Tuesday, August 25, 2009

The $US - Some Musings...

I made an error just under a year ago, in predicting an early collapse of the $US; I predicted a collapse by April of this year. When the collapse failed to materialise I was forced to look at my model of the world, and explain why I had been wrong. Up to that point, my model had been reliable, and had managed to explain what was taking place in the world economy. Having been wrong before, I will this time discuss the $US in terms of 'musings' on the future.

My conclusion on reflection of the erroneous prediction was not that I was wrong about the underlying weakness of the $US, but that I had been wrong about difficult it would be to shift perceptions about the $US in world markets. I had written an article titled "The Myth of the Eternal Status of the $US as 'the' Reserve Currency", and still stand by the discussion laid out in this article. Reserve status can only protect a currency for so long when the fundamental poor state of the economy is apparent.

As an explanation for the error of the prediction for the collapse, I adapted Dan Ariely's anchor price theory, and therefore accepted that it would be difficult to shake the 'faith' in the $US. Putting the argument in simplistic terms, the belief is that because the US economy has always been a success, it is difficult to shift market perceptions to see the US economy as it is now. Quite simply, markets are valuing the $US on past performance of the US economy, not on the performance now. People have blind faith that somehow the US must recover the economic crown that it has worn for so long.

The US government is now intent on testing that faith to the limits, and the cracks are starting to appear in the faith. The bond markets are now appearing to shift:

Figures released by the Treasury Department this week indicated that China reduced its holdings of Treasury securities by $25 billion in June, the most China had ever sold in a month.

Monthly figures can be volatile, and can be revised, so it is risky to draw conclusions from one month’s data. In May, China increased its holdings by $38 billion, according to the Treasury figures.

Nonetheless, the decline highlighted a fact shown in the accompanying graphics: Asia’s appetite for Treasury securities is not growing as fast as it once did. That means the United States will have to turn to other buyers, including American citizens, who are now saving as they did not do during the boom years, to finance the deficits.

The article is right to point out that one month's figures are not enough to be meaningful, but the figures will no doubt spook the market to some degree. The worry about the Federal Reserve's purchase of treasuries with printed money is already raising concerns, and the possibility of a $US rout is being discussed in the mainstream media:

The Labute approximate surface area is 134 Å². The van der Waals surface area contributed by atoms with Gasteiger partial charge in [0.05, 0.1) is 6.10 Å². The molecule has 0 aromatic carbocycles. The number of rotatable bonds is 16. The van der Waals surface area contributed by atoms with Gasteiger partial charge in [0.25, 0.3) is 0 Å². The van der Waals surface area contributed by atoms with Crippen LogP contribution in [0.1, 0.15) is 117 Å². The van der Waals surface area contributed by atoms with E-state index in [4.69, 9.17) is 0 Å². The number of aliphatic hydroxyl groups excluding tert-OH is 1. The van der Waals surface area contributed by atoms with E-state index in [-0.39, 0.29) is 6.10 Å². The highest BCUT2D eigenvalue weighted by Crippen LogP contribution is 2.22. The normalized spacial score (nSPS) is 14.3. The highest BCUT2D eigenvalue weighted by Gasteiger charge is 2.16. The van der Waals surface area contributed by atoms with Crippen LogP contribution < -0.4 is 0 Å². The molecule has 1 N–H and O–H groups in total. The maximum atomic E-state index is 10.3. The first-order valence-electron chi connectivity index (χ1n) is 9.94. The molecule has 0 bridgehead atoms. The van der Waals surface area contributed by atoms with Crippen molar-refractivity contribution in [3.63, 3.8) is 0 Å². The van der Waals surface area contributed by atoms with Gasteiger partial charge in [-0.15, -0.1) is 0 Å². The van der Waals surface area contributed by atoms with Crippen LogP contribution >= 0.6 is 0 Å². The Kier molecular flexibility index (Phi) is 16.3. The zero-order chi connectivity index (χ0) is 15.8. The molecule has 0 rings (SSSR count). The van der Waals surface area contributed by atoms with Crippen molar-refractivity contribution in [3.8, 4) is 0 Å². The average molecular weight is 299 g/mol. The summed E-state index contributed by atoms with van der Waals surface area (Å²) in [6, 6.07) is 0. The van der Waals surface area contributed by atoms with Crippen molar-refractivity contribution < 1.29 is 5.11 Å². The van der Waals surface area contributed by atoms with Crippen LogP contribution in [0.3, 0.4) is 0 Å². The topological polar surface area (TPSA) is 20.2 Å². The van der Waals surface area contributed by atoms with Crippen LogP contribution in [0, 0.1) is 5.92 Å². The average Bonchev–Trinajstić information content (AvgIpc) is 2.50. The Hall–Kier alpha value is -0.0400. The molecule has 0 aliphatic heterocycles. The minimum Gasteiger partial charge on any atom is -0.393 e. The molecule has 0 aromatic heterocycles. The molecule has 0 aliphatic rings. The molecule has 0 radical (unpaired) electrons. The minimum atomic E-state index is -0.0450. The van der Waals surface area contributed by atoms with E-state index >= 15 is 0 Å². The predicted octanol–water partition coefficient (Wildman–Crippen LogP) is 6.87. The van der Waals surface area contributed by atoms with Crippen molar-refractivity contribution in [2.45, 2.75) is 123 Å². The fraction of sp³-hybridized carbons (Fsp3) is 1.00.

Mr. Buffett worries that U.S. policy makers will fail to move decisively to curtail the nation's ballooning net debt, expected by some to rise to more than 75% of annual economic output by 2013. Instead, policy makers might tolerate higher inflation, which makes existing debt more manageable but would hurt the U.S.'s creditors, including China and Japan. In this scenario, investors would demand much higher interest when lending to the U.S. government, raising its borrowing costs and making further budget deficits harder to finance, at a time when an aging population will sharply boost the costs of Social Security and government-sponsored health care.

Doubts about the dollar are building while investors are growing comfortable with the idea of emerging economies like China, Russia, and Brazil playing a bigger role in shaping international finance. Some analysts, including Pimco portfolio manager Curtis Mewbourne, say emerging economies have an opportunity to use the crisis to reduce their reliance on the U.S. dollar, which tends to account for most of their foreign-exchange reserves.

It now appears that, with a rising savings rate in the US, the individual US investors are starting to take up some of the slack. This might be seen as a positive but, whatever happens, there still needs to be an influx of money from outside the US economy, if the US economy is to continue on the current path. In particular, the US is still running a current account deficit, and the only way to fund such a deficit is through overseas borrowing or further printing of money. Furthermore, the question remains as to whether the US savers have the resource to step into the breach in the event of an overseas exit, and whether they will continue to fund the deficits if the $US starts a dramatic fall.

Then there is the matter of yields. In the event of a shortfall in overseas purchase of US debt, can savers step up to the plate to an extent that they might hold yields down, or will they demand risk premia based upon a declining $US?

Whichever way you look, the prospects for the $US do not look good. Most importantly, the printing of money by the Federal Reserve to purchase treasuries is setting up a feedback loop; the higher the volume of purchases, the less the confidence in treasuries, and the more that the Federal Reserve must buy. It is very difficult to see how it might be possible to climb off the quantitative easing treadmill once the process has been started, in particular in the case where the policy is used to monetize government debt. Then there is the question of political influence.....with governments on a spending spree, with promises of sunny days in the future, no plan for deficit reduction, the pressure on the Fed to continue purchases will be high.